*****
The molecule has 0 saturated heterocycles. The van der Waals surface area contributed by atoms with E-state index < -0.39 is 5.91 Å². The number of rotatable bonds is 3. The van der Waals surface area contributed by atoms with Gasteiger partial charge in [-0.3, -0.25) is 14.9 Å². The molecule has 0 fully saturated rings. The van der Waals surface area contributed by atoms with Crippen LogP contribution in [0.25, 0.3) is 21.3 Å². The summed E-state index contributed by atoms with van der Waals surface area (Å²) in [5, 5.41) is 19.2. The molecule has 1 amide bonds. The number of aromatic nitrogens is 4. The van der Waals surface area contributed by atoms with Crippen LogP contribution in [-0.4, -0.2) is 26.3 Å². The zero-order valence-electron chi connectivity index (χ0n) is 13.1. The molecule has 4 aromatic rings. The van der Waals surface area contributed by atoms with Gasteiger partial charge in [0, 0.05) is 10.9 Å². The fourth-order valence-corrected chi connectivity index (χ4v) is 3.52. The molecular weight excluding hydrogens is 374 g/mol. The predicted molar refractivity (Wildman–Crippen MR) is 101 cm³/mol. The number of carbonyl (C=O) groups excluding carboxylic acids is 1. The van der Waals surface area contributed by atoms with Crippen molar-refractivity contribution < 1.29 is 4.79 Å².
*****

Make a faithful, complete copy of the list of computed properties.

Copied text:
The molecule has 0 saturated heterocycles. The van der Waals surface area contributed by atoms with E-state index < -0.39 is 5.91 Å². The number of rotatable bonds is 3. The van der Waals surface area contributed by atoms with Gasteiger partial charge in [-0.3, -0.25) is 14.9 Å². The molecule has 0 fully saturated rings. The van der Waals surface area contributed by atoms with Crippen LogP contribution in [0.25, 0.3) is 21.3 Å². The summed E-state index contributed by atoms with van der Waals surface area (Å²) in [5, 5.41) is 19.2. The molecule has 1 amide bonds. The number of aromatic nitrogens is 4. The van der Waals surface area contributed by atoms with Crippen LogP contribution in [-0.4, -0.2) is 26.3 Å². The zero-order valence-electron chi connectivity index (χ0n) is 13.1. The molecule has 4 aromatic rings. The van der Waals surface area contributed by atoms with Gasteiger partial charge in [0, 0.05) is 10.9 Å². The fourth-order valence-corrected chi connectivity index (χ4v) is 3.52. The molecular weight excluding hydrogens is 374 g/mol. The predicted molar refractivity (Wildman–Crippen MR) is 101 cm³/mol. The number of carbonyl (C=O) groups excluding carboxylic acids is 1. The van der Waals surface area contributed by atoms with Crippen molar-refractivity contribution < 1.29 is 4.79 Å².